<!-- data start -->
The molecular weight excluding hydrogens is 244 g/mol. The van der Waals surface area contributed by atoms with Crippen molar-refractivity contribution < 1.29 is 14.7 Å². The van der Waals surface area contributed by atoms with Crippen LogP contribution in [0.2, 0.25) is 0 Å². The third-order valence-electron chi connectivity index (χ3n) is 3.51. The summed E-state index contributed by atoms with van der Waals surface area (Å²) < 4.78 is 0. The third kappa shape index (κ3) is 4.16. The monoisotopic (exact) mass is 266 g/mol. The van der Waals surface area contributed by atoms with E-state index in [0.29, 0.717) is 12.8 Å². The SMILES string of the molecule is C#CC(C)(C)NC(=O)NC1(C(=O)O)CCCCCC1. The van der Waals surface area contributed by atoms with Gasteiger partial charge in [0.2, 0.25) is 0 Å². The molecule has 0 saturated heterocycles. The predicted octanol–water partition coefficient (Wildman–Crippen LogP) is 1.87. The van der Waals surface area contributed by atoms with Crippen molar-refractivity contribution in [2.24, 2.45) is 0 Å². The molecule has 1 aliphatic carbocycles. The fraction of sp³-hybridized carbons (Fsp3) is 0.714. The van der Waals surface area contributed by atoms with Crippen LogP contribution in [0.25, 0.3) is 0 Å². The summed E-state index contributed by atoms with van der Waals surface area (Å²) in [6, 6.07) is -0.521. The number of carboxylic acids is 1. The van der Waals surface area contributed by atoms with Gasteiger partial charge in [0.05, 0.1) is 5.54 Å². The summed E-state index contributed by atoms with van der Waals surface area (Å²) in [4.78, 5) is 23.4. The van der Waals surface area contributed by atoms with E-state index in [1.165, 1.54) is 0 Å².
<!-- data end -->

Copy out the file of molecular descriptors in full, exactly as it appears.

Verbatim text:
The molecular weight excluding hydrogens is 244 g/mol. The van der Waals surface area contributed by atoms with Crippen molar-refractivity contribution < 1.29 is 14.7 Å². The van der Waals surface area contributed by atoms with Crippen LogP contribution in [0.2, 0.25) is 0 Å². The third-order valence-electron chi connectivity index (χ3n) is 3.51. The summed E-state index contributed by atoms with van der Waals surface area (Å²) < 4.78 is 0. The third kappa shape index (κ3) is 4.16. The monoisotopic (exact) mass is 266 g/mol. The van der Waals surface area contributed by atoms with E-state index in [0.29, 0.717) is 12.8 Å². The SMILES string of the molecule is C#CC(C)(C)NC(=O)NC1(C(=O)O)CCCCCC1. The van der Waals surface area contributed by atoms with Gasteiger partial charge in [0.2, 0.25) is 0 Å². The molecule has 0 saturated heterocycles. The predicted octanol–water partition coefficient (Wildman–Crippen LogP) is 1.87. The van der Waals surface area contributed by atoms with Crippen molar-refractivity contribution in [2.24, 2.45) is 0 Å². The molecule has 1 aliphatic carbocycles. The fraction of sp³-hybridized carbons (Fsp3) is 0.714. The van der Waals surface area contributed by atoms with Crippen LogP contribution in [0.25, 0.3) is 0 Å². The summed E-state index contributed by atoms with van der Waals surface area (Å²) in [6, 6.07) is -0.521. The number of carboxylic acids is 1. The van der Waals surface area contributed by atoms with Gasteiger partial charge in [0.05, 0.1) is 5.54 Å². The summed E-state index contributed by atoms with van der Waals surface area (Å²) in [4.78, 5) is 23.4. The van der Waals surface area contributed by atoms with E-state index in [1.165, 1.54) is 0 Å².